ISSN 2330-717X

Kazakhstan: Protestors Call For Boycott Of June 9 Presidential Vote – Election

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Hundreds of people demonstrated in Almaty and Nur-Sultan [Astana], shouting “Nur-Sultan is not my capital, [Kasym-Zhomart] Tokayev is not my president, and Dariga [Nazarbayeva] is not my speaker” and calling for a boycott of the presidential elections slated for June 9 in which Nazarbayev’s chosen successor Tokayev is to be confirmed.

The unsanctioned meetings show that however much respect most Kazakhs have for Nazarbayev, many are not prepared to accept his right to choose his own successor. Consequently, the protests, albeit relatively small, are an indication that the transition may be far harder than many imagine.

The best reportage on the events is provided by Radio Liberty’s Kazakh Service. It notes that the police told the demonstrators to disperse and when they did not detained some of them, adding to the number of political prisoners in Kazakhstan that the protesters also demanded be released (rus.azattyq.org/a/kazakhstan-nur-sultan-almaty-rally-1-may/29914075.html).

In response to those demands, the police in Nur-Sultan did release those detained on their own recognizance.  Some of those released said they had been beaten. After this, the demonstrators began to disperse.   Meanwhile, some 300 Kazakhs demonstrated in Almaty. Their agenda appeared somewhat broader.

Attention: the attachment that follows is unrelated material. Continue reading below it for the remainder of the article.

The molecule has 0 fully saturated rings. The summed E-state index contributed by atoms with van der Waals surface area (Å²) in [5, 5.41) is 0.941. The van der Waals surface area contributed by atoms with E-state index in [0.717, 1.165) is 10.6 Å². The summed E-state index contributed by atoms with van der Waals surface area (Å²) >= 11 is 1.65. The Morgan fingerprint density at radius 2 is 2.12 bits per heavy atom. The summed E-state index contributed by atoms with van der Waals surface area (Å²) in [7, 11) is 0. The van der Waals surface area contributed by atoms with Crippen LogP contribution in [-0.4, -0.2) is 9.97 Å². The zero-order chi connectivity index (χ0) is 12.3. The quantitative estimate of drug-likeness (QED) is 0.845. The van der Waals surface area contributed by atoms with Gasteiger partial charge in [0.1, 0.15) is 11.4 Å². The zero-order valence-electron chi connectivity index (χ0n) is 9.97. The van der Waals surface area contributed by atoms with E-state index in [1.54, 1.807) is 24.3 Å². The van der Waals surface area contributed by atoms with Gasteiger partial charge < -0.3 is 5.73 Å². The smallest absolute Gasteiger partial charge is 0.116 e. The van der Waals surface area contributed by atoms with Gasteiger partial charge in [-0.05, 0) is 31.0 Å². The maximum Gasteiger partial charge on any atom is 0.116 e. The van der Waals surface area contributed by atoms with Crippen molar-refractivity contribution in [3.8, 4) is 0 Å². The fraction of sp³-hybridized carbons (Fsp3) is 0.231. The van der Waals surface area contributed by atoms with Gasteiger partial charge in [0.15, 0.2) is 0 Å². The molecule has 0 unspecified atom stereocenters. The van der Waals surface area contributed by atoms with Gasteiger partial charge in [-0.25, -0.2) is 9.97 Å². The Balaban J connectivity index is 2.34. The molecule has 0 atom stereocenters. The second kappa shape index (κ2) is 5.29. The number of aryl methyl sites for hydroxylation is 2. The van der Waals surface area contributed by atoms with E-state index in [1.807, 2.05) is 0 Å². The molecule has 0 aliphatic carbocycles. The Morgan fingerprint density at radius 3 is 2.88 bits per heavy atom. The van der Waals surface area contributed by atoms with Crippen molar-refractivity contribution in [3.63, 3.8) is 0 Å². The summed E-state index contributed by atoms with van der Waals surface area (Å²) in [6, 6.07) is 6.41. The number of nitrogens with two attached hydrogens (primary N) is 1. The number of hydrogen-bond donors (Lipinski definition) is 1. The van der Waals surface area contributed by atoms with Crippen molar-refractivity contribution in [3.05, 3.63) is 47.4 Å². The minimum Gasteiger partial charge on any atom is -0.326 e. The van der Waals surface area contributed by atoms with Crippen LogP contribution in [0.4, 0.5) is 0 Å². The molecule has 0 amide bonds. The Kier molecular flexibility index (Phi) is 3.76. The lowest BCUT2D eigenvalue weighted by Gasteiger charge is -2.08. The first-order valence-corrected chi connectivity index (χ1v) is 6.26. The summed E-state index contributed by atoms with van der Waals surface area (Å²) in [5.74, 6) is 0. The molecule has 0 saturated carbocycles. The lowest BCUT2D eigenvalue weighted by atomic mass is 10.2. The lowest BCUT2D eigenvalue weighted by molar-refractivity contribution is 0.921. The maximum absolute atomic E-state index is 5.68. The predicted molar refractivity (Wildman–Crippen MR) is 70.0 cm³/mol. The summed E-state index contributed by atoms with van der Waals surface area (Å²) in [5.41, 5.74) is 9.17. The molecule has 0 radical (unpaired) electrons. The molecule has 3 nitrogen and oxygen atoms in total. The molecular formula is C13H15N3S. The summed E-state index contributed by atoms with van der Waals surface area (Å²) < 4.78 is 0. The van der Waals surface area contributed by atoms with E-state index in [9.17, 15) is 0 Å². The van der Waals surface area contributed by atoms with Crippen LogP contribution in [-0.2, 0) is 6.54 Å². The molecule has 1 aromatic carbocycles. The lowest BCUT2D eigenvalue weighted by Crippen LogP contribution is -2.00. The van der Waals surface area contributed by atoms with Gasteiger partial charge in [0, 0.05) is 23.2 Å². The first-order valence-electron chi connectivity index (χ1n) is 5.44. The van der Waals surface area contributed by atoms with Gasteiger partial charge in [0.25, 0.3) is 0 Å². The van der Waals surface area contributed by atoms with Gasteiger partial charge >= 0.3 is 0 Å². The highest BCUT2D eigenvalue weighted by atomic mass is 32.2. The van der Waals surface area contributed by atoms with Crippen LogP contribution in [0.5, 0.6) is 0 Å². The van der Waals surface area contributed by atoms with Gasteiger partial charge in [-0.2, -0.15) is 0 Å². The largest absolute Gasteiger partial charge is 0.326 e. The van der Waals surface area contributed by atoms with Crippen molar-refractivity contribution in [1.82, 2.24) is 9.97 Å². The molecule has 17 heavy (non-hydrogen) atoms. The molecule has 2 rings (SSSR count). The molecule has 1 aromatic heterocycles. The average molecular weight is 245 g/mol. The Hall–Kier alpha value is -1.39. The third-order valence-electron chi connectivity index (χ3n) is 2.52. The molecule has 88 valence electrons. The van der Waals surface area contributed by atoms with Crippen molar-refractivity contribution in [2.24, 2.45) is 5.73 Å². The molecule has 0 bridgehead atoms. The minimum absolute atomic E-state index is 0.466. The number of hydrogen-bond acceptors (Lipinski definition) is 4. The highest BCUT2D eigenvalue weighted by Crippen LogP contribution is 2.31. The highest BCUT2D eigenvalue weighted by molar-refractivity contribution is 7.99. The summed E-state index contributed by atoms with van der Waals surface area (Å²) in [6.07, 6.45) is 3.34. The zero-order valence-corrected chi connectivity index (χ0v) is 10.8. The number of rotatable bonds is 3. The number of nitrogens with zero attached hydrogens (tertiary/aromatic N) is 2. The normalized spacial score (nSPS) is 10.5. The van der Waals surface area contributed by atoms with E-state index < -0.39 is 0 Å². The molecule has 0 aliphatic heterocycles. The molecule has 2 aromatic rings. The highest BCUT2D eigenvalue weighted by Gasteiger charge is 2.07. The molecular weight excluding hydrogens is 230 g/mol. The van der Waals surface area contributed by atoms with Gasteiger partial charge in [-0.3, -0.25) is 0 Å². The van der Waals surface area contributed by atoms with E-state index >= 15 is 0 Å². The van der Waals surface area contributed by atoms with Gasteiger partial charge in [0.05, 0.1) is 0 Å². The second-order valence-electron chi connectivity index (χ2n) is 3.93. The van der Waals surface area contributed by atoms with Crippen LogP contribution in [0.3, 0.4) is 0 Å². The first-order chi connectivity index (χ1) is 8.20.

In addition to calling for a boycott of the presidential elections and freedom for political prisoners, they also demanded that the construction of an atomic power station in Kazakhstan be stopped, that the current capital retain the name of Astana, and that the authorities consult with the people about the changes that the country needs now and in the future.

The authorities in the second capital tried to drown out the speeches of protest leaders with music from an officially organized celebration of the Day of the Unity of the People of Kazakhstan taking place in the same park.  The police also tried to restrict the movement of protesters by locking the gates.

When the police unlocked the gates, some people began to leave but others remained to talk about the many problems they face, Radio Liberty reported. Later, the police detained “about 100: of the protesters. They were loaded on buses and taken to police stations, other protesters said.

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Paul Goble

Paul Goble is a longtime specialist on ethnic and religious questions in Eurasia. Most recently, he was director of research and publications at the Azerbaijan Diplomatic Academy. Earlier, he served as vice dean for the social sciences and humanities at Audentes University in Tallinn and a senior research associate at the EuroCollege of the University of Tartu in Estonia. He has served in various capacities in the U.S. State Department, the Central Intelligence Agency and the International Broadcasting Bureau as well as at the Voice of America and Radio Free Europe/Radio Liberty and at the Carnegie Endowment for International Peace. Mr. Goble maintains the Window on Eurasia blog and can be contacted directly at [email protected] .

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